The Lost Vikings/Blackthorne Tools
This is a library and a set of tools based on a partial reverse engineering of the DOS games The Lost Vikings and Blackthorne. The Lost Vikings is copyright Silicon and Synapse (now Blizzard) and was published by Interplay in 1992. Blackthrone is copyright Blizzard and was published in 1994.
Both games are now freely available from Blizzard:
These tools are public domain. The code may be freely incorporated into other projects, either source or binary.
The library code is in
liblv and provides APIs for handling the
various data formats used by The Lost Vikings and Blackthorne. The compiler
and disassembler are in the
vm directory. These tools currently only
support The Lost Vikings.
The tools are:
pack_tool: Tool for extracting, decompressing and repacking the DATA.DAT file.
sprite_view: A viewer for the various sprites formats used by the games.
tileset_view: A viewer for the 16x16 tilesets used by the games.
level_view: A very basic, incomplete level viewer.
vm/disasm.py: A decompiler for the virtual machine used by The Lost Vikings. This is not yet supported for Blackthorne.
vm/compiler.py: A compiler for the virtual machine used by The Lost Vikings. This is not yet supported for Blackthorne.
The tools have been tested with a version of The Lost Vikings with the following MD5 sums:
Run each of the tools with
--help to see the command line
options. The source for the pack and sprite viewer tools also contain
comments with some example usages.
When using the tools for Blackthorne the
--blackthorne argument should
Run the level viewer with the path to DATA.DAT and the level number (numbering starts at 1). For example to view the first level of The Lost Vikings:
./level_view /path/to/vikings/DATA.DAT 1
To view the practice stage of Blackthorne:
./level_view /path/to/blackthorne/DATA.DAT --blackthorne 2
Both games encode splash screens and cutscenes as levels. These can also be viewed with the level viewer (see liblv/lv_level.c for the level numbers).
The arrow keys move the view, and clicking a tile or object will show information about it. The following keys may also be used:
|F||Toggles drawing the foreground tiles|
|B||Toggles drawing the background tiles|
|O||Toggles drawing objects|
|R||Toggles drawing object bounding boxes|
The level and sprite viewers require the SDL library. The tools have only been tested on Linux, but should require minimal porting effort to other operating systems. To build the library and the tools:
The library is documented using Doxygen. To build and view the documentation:
make docs google-chrome docs/html/index.html
Known Bugs/Missing Features
There are lots:
The source contains almost no error checking (I am lazy). The tools will generally crash if passed incorrect arguments or invalid data.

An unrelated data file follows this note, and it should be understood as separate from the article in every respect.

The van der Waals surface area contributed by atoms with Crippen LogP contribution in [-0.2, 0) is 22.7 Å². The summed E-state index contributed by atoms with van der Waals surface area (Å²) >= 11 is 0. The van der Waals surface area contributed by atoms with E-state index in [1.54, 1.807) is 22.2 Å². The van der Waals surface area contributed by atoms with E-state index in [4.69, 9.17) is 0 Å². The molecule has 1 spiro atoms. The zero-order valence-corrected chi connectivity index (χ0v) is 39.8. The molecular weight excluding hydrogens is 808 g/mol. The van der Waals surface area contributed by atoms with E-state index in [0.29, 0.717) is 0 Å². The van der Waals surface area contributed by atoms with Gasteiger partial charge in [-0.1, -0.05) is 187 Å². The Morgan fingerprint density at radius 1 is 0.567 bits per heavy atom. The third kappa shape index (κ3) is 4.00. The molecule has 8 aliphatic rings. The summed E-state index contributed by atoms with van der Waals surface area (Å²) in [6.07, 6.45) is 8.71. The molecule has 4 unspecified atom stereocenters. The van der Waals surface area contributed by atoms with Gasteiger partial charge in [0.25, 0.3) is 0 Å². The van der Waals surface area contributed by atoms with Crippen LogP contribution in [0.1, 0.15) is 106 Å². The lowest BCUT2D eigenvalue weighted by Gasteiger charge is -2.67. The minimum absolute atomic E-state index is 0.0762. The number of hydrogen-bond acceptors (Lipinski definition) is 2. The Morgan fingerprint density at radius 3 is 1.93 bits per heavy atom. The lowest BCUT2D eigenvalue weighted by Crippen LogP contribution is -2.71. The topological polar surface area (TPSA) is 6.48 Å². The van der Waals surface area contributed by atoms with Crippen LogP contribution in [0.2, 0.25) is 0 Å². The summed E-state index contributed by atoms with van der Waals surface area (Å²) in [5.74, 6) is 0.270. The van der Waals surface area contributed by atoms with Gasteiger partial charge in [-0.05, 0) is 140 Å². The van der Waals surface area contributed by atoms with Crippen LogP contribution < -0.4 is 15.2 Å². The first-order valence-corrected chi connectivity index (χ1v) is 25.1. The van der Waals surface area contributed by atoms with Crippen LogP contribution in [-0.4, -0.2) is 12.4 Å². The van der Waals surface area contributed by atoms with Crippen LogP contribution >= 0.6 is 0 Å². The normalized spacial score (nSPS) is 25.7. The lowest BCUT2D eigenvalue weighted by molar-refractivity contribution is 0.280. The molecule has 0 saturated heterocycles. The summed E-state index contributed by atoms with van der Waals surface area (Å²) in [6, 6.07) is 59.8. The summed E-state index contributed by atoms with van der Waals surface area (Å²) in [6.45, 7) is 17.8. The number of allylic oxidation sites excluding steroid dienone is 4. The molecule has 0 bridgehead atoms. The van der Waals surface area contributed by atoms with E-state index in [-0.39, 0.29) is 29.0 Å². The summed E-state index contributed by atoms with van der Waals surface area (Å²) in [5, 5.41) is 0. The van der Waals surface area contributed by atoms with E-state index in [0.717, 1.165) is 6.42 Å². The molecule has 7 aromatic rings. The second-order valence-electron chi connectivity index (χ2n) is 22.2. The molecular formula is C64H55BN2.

Some levels, notably most of the special levels, will crash the level viewer.
Many larger Blackthorne levels do not render correctly in the level view. It appears that parts of the map are "folded", while other parts render correctly. Some tiles are incorrect, for example some levels have tiles containing font characters.
Blackthorne has secondary tile maps that appear to be used for rendering the background or sky. This are not yet supported. Initial attempts result in obviously incorrect rendering.
Many sprites are either not rendered, or rendered incorrectly by the level viewer. This is due to the following problems:
Packed 32x32 object sprites are not drawn. I currently do not know how the game specifies which sprite set to draw for this format.
Many unpacked sprites are drawn with the wrong size, resulting in a corrupted image. Objects have a width and height which appears to be a bounding box (for example the two doors on level one, which are the same type, have different bounding boxes). The object database entry for the type (basically the object's class) also has a width and height, but these do not correspond directly to the sprite size.
Some objects, such as doors, are comprised of multiple sprites. The level viewer will only draw the first sprite in the set.
Some objects, such as collectibles, use a single sprite set for multiple different objects. The level viewer will only draw the first sprite from the set. It is not fully understood how the correct frame is chosen by the game.
The Vikings are not always drawn in their correct start positions.
Palette animations are not supported. The information about them is decoded, but not fully understood.
Sprites are not yet drawn for Blackthorne levels. The bounding boxes for objects are drawn.
The tileset viewer does not properly support palettes. Tilesets in Blackthorne may use multiple palettes which are encoded in the level header.
The object database contains programs for a virtual machine, which is used to control the behaviour of the game objects. It appears that it also dictates how to render the game objects. The rendering parts of the virtual machine have not yet been reversed.
I have not bothered to reverse the music or sound formats. The music format appears to be Extended Multiple Instrument Digital Interface (XMI).